• Open source: The .NET Core platform is open source, using MIT an Apache 2 licenses. Documentation is licensed under CC-BY. .NET Core is a .NET Foundation project.
  • Supported by Microsoft: .NET Core is supported by Microsoft, per .NET Core Support

More on the Official .NET Core Documentation from Microsoft

Basically, Microsoft built a version of .NET to allow developers to write cross-platform and cloud-optimized applications.

First, .NET is cross-platform. It runs on Windows, macOS and Linux, which allows the developer to share and run the exact same code between machines running different operating systems, with no changes in code and minimum or no changes in the deveopment process.
(Watch out for OS specific APIs!)

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AlarmBot – Part 1

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Waking up is a real struggle for me in the morning. This is why every night I set multiple alarms, most of them every 10-15 minutes, so my alarm looks pretty much like this (that is my actual list of alarms from this morning):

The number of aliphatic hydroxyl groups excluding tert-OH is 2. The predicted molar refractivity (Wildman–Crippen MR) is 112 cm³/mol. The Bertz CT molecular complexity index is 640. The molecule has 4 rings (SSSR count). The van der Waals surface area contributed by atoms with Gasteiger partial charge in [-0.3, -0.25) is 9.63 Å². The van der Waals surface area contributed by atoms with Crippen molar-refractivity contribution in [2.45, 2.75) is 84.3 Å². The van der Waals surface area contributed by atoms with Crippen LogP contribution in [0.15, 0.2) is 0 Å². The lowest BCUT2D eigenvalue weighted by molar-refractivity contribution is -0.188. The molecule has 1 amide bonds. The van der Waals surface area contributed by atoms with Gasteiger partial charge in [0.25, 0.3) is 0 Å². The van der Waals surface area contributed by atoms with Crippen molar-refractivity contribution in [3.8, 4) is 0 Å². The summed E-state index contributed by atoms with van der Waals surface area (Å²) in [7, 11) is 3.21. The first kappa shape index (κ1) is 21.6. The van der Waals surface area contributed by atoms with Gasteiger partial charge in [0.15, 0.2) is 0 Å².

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C# Fundamentals 04 – Method overloading


We continue our learning of the C# language with a new topic: method overloading.

What is method overloading?

Method overloading(or function overloading) means having multiple methods in the same scope, with the same name, but different signatures (different number of arguments, different types).

Based on the parameters used to call the method, the compiler figures out which one to execute at compile time.